Veil Nebula, Cygnus SNR, Cygnus Loop
|Right Ascension|| 20 : 51.0 (h:m)
|Declination|| 30 : 40 (deg:m)
|Distance|| 2.6 (kly)
|Visual brightness|| 5.0 (mag)
|Dimension|| 230 x 160 (arc min)
Discovered on September 5, 1784 by William Herschel.
The image in this page was obtained by (and is courtesy of) Brad Wallis and Robert Provin, exposed 1 hour and 45 minutes on hypered 4x5 inch Kodak Tech Pan, on their 152mm f/7.5 Astro-Physics EDF refractor.
This object is so large (six times the diameter of the Full Moon) that to earlier observers its brighter parts appeared as a number of distinct diffuse nebulae, and were assigned e.g. separate NGC numbers, NGC 6960, NGC 6979, NGC 6992, and NGC 6995; fainter extensions have additional catalog identities: An extension of Northern part NGC 6979 got the designation NGC 6974, and an extension of southwestern NGC 6995 was cataloged as IC 1340. Already William Herschel had them as separate objects: H 2.206 = NGC 6979, H 5.14 = NGC 6992/95, H 5.15 = NGC 6960. The portions of the nebula have also been given a number of nicknames: NGC 6960 was called Filamentary Nebula or Lace-work Nebula, the brightest part of NGC 6979 has got the nickname Pickering's Triangle or Fleming's Triangle, and the complex of NGC 6992 and NGC 6995 is named Network nebula. In above image, they are situated as follows:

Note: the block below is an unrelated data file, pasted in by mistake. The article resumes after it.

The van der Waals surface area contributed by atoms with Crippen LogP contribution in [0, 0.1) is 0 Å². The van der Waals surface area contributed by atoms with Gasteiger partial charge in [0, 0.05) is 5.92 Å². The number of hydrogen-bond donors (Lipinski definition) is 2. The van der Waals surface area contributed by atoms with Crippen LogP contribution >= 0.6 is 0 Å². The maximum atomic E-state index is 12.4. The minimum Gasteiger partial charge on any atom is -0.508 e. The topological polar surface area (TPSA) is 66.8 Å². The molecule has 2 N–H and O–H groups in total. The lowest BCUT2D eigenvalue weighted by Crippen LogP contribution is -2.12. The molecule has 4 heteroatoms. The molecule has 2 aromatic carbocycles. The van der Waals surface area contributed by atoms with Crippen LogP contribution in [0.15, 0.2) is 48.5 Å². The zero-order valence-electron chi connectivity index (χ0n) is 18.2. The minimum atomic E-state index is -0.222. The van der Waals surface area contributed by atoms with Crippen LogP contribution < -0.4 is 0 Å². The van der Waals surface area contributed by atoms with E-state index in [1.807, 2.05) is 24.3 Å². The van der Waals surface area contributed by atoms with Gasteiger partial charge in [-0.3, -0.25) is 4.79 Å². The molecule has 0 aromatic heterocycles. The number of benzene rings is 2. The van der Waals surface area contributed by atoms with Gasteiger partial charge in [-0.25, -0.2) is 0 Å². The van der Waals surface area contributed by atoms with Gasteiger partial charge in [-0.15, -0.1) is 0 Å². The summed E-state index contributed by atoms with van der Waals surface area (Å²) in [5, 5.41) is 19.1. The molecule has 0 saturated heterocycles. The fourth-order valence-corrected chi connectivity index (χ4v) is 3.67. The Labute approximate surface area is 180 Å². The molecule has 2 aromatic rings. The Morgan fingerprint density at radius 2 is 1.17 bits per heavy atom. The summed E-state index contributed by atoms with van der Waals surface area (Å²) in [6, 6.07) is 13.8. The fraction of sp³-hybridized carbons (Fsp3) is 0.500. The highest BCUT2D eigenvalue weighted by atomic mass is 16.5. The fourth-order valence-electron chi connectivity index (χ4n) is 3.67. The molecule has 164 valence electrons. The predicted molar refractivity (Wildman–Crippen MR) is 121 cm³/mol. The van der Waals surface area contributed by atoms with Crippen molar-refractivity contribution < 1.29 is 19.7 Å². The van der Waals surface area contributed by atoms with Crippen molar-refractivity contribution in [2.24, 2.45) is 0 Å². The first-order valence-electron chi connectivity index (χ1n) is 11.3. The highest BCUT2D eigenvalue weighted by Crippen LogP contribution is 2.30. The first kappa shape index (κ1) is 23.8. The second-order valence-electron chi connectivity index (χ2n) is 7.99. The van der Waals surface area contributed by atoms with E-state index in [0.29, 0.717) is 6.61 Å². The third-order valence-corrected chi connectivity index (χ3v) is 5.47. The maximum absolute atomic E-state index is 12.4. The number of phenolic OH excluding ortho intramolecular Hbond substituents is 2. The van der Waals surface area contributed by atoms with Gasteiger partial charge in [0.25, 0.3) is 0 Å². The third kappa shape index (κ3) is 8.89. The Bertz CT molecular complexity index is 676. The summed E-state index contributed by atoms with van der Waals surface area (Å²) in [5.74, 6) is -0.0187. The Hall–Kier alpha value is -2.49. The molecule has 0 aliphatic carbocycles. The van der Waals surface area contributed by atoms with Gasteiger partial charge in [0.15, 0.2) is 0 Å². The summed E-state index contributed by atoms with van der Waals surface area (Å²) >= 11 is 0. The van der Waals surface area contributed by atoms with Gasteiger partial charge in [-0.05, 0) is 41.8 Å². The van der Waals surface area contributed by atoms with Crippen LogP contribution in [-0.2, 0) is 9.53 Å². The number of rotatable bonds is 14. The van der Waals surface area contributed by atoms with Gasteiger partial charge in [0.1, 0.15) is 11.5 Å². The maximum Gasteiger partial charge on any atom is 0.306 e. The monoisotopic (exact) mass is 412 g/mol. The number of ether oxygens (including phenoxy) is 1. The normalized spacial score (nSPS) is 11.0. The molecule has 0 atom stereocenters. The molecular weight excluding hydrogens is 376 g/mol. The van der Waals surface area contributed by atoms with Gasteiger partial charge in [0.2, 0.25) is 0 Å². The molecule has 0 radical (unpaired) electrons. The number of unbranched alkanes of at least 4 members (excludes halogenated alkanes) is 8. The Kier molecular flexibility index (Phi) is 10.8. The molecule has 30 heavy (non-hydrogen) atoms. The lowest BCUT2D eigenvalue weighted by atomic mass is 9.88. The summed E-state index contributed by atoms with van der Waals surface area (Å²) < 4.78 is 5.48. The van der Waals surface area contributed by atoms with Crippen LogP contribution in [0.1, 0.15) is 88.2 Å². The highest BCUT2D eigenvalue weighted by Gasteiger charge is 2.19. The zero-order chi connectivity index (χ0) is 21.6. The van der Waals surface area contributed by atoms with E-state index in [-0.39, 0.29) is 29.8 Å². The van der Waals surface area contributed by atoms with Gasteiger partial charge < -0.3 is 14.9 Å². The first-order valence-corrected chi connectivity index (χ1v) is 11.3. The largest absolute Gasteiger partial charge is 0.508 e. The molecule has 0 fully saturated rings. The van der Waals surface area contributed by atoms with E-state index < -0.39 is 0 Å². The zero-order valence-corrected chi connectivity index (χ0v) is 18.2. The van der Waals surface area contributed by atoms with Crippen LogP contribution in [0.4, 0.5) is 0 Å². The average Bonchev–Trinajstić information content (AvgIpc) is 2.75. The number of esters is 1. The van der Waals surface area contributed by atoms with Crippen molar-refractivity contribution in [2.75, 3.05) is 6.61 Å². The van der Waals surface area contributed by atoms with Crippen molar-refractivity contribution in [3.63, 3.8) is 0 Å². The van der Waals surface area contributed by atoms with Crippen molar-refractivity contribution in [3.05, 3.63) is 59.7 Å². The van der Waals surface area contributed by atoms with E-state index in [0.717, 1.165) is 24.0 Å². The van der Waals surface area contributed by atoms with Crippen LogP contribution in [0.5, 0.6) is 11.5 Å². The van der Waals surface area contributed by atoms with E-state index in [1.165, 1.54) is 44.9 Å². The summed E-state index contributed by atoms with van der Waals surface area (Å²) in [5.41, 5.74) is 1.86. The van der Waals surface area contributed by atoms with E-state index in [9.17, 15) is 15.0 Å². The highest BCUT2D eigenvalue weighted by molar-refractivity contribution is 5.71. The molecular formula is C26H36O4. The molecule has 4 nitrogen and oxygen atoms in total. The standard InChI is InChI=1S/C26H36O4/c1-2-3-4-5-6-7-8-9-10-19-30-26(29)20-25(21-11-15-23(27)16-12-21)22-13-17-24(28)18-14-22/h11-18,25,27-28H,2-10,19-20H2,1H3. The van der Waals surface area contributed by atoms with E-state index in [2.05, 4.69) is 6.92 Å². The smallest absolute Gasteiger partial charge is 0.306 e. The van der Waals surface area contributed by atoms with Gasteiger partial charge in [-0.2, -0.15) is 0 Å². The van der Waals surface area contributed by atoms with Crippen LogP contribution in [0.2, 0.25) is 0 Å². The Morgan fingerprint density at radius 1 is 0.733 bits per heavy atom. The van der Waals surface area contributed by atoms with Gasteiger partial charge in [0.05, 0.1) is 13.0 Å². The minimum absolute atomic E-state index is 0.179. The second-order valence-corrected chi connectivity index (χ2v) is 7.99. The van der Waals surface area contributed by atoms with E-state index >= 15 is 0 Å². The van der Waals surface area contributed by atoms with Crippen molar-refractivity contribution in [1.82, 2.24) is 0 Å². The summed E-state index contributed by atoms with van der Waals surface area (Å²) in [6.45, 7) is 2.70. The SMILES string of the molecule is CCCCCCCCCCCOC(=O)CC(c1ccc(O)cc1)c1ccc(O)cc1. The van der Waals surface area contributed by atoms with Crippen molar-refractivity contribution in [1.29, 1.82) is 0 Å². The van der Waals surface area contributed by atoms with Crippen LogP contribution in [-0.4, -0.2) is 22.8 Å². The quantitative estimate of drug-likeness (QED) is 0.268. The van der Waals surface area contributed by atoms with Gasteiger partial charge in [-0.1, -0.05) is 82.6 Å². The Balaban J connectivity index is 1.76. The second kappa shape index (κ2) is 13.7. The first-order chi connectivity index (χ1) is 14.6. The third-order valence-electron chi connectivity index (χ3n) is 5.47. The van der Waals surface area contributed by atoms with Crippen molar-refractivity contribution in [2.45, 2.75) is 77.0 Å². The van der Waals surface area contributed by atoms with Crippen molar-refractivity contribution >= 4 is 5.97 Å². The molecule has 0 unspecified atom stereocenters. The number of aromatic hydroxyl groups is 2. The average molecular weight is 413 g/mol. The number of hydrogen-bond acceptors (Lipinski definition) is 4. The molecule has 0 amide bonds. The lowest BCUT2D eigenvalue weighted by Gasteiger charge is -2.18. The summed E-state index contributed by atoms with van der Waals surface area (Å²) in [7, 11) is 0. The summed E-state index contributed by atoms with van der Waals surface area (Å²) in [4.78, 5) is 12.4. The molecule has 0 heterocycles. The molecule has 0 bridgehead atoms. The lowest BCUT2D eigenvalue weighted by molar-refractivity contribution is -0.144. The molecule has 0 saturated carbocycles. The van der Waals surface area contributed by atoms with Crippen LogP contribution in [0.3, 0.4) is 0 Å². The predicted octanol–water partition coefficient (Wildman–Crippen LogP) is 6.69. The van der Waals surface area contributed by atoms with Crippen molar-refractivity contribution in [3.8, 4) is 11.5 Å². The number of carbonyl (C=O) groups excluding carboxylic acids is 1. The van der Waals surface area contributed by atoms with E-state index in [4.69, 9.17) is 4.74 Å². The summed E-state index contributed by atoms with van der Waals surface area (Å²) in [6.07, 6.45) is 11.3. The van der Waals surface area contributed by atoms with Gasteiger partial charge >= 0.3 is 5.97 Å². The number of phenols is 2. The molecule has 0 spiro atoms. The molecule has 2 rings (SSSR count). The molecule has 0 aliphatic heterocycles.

Despite its overall brightness of about mag 5, this object is only visible to the naked eye under exceptionally good viewing conditions, because its light is distributed over the object's large size.
Hartmut Frommert [contact]